In this edition of ‘What Inspires Me’ we feature Jack Donkers, Sustainability Co-ordinator at Beaconhills College.
1. How did you first get started with environmental education?
My background has always been about getting into nature and experiencing natural environments. From an early age my family went camping along the Murray River, around Bendigo and along the Great Ocean Road. In high school I was privileged enough to go on camps all around Victoria as well as going to Queensland sea kayaking and doing tours in New Zealand where I confirmed my love and appreciation for the differences in ecosystems and the impacts humans have on natural settings. However, I first get started with environmental education when I worked for the Outdoor Education Group in 2015, a company that contracts to schools to facilitate outdoor education programs and camps. As a group leader, my role was to be one of the facilitators of the programs which would involve me spending days with students and teachers in camp environments teaching students about limits and environmental awareness. This allowed me to start to understand the lack of understanding about climate change, pollution and conservation among student groups. However, there was always overwhelming enthusiasm and inspiration from students when they discussed possible solutions about their personal actions towards improving their own sustainability and their families’.
In 2016, I continued university at Monash in an ecology and conservation course including participating in the Green Steps Program, run by Monash Sustainable Development institute, a training program about practically facilitating sustainability audits for organisations. From this course I successfully applied for an internship with Beaconhills College auditing their waste processes, reporting the results and recommending solutions. I was asked to stay on with Beaconhills to implement this program and at the start of 2017 joined the school as a casual while continuing with my studies. During 2017, not only was I promoting waste reduction at the College but also looking into educational programs, communicating to staff and students about environmental subjects and did audits of other environmental works as well, including water, electricity and biodiversity.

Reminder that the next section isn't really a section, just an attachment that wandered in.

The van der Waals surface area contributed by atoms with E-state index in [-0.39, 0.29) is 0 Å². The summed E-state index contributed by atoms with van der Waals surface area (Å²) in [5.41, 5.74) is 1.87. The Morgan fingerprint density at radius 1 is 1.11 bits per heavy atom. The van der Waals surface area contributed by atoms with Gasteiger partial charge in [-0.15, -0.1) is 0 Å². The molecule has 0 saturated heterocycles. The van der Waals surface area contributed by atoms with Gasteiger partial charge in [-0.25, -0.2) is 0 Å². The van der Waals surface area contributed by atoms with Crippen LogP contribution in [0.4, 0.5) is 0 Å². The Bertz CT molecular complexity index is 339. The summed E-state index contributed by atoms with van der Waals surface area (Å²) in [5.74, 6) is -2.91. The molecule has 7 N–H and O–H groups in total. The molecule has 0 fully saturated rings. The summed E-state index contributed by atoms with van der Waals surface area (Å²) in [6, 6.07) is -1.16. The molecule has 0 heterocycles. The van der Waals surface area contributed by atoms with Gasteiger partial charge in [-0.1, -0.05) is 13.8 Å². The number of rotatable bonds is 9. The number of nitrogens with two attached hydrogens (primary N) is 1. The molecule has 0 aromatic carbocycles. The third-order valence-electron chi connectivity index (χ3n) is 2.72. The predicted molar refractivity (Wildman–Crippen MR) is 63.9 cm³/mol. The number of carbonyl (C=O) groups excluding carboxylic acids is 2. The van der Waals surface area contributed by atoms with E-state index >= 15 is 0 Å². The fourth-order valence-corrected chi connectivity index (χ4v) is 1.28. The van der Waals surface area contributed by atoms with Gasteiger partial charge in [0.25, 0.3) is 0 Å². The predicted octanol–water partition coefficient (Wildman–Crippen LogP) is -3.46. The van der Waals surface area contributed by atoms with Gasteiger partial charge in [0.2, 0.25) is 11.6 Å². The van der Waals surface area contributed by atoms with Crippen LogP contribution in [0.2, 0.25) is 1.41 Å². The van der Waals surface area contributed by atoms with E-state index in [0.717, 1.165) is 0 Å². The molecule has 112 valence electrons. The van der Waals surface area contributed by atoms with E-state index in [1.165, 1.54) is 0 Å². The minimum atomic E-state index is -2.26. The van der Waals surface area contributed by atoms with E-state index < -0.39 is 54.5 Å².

Jack Donkers and the War on Waste’s Craig Reucassel
2. What have been the biggest highlights of your journey so far?
So far my biggest highlights have been around the different inspirational people that I have met as well as being able to see a positive difference in the colleagues who I work with and the businesses that I’ve helped. Some examples of this are meeting different members of the CERES team to see the amount of work they put in to facilitate the ResourceSmart Schools program and all the teachers implementing sustainability programs for their respective schools. Some businesses that I’ve been involved are leaders in sustainability and their works with local communities are awe inspiring, including Casey and Cardinia Councils, CERES and the Monash Sustainable Development Institute.